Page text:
On his next “walk-about” trip, the emperor brought his Chef de cuisine and the first stop in Hangzhou was Wang Xiao Er’s house. It was near Lunar New Year but the house was now looking very shabby and the emperor found Wang Xiao Er looking depressed.

“Wang Xiao Er, how have you been?” the emperor, in his plain cloth, asked.

“Not good. Things are getting worse by the year,” said the woeful host who had just lost his low-paying job.

“But you cooked the best stewed fish head with preserved veggie and tofu in this empire!”

The emperor did not suggest Wang Xiao Er should go and find another job, or get a second job so that he will prosper. Neither did he deny the economic adversities nor say “kangkong is still worth a ringgit a kilogramme.”

The emperor immediately instructed his entourage to take out some money as gift for Wang Xiao Er to open an eatery in Hangzhou. Suggesting the shop should be named “Huang Fan Er” (“Emperor’s little meal”), he wrote the words himself, signed it and stamped the paper with his royal seal.

Wang Xiao Er was in shock. He did not expect that “tourist” he had helped to dry his clothing and feed him with his leftover dishes was actually the emperor.

I have not been to Hangzhou but I have heard that the names of “Huang Fan Er” and “Wang Run Xing” are freely used and displayed in restaurants, food courts and eateries as names of shops and dishes served.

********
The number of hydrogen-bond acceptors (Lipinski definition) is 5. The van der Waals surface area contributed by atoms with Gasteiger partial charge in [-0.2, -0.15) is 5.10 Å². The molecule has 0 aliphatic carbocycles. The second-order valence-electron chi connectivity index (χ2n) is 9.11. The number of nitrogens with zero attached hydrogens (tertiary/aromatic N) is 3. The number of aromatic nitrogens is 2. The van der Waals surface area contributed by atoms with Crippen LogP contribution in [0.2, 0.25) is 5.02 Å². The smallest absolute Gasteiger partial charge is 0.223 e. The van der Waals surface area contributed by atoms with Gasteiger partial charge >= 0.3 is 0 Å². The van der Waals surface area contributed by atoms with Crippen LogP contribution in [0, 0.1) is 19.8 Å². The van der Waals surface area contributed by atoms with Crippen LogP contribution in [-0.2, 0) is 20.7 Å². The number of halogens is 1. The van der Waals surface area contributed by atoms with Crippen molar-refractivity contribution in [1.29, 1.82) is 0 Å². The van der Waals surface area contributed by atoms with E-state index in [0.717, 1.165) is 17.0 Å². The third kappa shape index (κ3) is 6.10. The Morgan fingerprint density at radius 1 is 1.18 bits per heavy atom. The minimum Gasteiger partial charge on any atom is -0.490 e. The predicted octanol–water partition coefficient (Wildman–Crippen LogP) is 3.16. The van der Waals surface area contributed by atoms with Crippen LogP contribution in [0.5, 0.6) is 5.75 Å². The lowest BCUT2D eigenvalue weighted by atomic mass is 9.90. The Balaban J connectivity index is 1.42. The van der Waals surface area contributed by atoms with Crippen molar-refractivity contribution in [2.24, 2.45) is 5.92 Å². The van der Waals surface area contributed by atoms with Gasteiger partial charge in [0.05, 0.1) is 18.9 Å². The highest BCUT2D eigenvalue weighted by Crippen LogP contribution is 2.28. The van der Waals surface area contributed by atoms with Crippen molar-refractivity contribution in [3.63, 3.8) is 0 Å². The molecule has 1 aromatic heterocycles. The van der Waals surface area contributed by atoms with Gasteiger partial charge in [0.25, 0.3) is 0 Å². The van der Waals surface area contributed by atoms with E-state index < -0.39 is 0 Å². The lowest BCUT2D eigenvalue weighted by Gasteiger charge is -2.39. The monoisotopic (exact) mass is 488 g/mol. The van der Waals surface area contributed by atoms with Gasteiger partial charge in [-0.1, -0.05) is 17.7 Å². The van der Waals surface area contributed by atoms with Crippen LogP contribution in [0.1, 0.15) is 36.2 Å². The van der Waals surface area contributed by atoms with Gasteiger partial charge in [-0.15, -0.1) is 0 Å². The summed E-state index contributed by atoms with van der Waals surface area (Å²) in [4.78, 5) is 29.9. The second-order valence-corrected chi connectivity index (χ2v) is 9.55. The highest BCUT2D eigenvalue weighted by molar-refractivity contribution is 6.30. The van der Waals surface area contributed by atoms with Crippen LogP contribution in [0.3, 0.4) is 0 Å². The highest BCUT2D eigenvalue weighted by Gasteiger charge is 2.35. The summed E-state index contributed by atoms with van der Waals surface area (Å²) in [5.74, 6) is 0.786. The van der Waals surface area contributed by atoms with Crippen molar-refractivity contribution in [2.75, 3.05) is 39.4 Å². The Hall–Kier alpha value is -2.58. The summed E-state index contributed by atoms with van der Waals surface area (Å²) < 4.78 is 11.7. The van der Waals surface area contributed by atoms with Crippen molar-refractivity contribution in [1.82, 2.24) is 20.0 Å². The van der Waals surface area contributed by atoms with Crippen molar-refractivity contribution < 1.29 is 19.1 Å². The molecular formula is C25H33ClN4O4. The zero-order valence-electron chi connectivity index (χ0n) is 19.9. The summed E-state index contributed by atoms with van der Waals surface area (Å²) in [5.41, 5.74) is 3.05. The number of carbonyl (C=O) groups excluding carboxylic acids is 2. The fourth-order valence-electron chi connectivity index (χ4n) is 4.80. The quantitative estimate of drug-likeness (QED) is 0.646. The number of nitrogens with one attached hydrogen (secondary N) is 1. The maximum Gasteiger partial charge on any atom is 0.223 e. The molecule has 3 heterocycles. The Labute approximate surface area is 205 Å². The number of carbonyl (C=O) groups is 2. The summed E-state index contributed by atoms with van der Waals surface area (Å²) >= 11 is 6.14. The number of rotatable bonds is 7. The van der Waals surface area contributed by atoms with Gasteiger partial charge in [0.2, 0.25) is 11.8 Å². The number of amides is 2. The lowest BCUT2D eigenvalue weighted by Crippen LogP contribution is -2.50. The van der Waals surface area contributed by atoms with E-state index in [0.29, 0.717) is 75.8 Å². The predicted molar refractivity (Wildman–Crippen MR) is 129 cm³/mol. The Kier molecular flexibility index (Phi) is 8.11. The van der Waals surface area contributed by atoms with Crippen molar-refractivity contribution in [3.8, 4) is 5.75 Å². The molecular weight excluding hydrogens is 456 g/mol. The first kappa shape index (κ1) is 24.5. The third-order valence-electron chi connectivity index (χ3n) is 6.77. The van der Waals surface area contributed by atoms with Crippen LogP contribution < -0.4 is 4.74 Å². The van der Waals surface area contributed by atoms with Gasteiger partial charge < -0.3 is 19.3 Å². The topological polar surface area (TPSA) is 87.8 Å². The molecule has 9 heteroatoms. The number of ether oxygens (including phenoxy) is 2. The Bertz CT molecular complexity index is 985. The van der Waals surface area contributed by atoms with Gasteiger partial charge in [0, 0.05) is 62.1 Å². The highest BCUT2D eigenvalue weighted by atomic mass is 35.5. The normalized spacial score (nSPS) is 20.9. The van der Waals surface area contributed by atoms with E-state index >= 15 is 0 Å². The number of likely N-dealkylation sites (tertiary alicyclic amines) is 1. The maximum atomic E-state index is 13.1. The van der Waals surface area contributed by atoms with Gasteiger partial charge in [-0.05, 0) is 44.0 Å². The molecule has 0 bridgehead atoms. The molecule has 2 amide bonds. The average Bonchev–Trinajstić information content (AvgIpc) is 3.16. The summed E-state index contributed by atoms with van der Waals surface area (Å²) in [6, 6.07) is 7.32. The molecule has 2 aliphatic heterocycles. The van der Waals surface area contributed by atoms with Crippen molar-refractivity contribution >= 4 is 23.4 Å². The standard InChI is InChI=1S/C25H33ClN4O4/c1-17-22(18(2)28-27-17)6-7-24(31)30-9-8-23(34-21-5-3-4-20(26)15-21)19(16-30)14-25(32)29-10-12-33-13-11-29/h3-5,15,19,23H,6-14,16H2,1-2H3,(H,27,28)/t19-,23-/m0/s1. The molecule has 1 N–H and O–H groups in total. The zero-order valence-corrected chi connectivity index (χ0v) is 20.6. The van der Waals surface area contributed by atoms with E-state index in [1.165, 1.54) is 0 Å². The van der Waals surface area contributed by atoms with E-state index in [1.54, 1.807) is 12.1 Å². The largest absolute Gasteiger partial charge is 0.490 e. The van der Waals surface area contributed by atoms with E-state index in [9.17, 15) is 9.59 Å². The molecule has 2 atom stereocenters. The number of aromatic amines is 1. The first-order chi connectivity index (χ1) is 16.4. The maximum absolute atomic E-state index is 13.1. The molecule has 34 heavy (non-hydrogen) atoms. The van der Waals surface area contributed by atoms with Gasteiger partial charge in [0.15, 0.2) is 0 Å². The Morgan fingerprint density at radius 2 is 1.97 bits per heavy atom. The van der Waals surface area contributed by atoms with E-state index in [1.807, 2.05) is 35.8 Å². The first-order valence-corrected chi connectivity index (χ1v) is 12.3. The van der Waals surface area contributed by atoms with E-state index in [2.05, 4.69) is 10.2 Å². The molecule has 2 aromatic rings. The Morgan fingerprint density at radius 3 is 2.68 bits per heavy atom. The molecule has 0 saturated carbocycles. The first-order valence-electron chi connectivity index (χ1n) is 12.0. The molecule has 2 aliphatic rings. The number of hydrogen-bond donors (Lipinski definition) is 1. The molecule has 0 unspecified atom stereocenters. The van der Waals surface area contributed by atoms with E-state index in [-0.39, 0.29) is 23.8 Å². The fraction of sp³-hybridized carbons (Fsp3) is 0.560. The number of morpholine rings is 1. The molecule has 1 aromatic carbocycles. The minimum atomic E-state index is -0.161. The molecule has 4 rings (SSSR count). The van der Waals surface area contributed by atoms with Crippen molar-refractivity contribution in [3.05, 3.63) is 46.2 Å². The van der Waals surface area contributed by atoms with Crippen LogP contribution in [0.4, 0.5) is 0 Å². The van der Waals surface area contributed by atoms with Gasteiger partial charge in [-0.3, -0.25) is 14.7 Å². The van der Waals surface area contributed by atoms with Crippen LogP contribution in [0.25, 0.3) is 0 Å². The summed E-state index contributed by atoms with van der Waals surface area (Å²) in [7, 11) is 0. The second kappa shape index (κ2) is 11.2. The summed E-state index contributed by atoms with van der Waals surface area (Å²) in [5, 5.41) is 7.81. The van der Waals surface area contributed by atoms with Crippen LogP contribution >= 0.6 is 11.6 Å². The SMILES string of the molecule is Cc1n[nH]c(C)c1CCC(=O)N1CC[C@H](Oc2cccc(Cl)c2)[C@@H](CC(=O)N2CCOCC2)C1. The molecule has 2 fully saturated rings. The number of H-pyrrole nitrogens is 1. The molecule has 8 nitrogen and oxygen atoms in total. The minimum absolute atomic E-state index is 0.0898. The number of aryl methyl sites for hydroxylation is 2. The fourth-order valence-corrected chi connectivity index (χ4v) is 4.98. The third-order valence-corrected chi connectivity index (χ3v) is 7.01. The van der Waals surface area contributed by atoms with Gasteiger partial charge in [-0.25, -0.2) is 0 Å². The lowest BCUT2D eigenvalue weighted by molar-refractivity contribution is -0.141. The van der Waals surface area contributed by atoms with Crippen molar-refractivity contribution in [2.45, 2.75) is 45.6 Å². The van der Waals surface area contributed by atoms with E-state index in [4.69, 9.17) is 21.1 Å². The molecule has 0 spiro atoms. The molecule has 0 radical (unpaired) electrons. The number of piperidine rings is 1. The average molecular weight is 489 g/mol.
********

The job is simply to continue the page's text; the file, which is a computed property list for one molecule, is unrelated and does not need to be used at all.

“Every year is a challenge, and the next year will be even more challenging. We must persevere. Be kind and always be ready to help others in need. We will be rewarded,” my late grandfather would always so advised.

That was why the wok of steaming fish with salted vegetables and bean curd for us on Gregorian New Year Day.

Things have gotten more completed 250 years later. Democracies could live under the dictates of authoritarians. Countries could be ruined by corruption, nepotism and cronyism or they may be bankrupted by wastages and monstrous national debts. The subjects have the added and arduous but necessary responsibilities to participate in the political process to save their countries.

We cannot afford to sit back and rue over the difficult years, and let us not get disillusioned by those half-witted politicians who suggest that we should go and find a second job.

We must persevere, Sarawak must persevere. It is such a beautiful fair nation state. Let us work together to give our future generations a better future in this Fair Land Sarawak.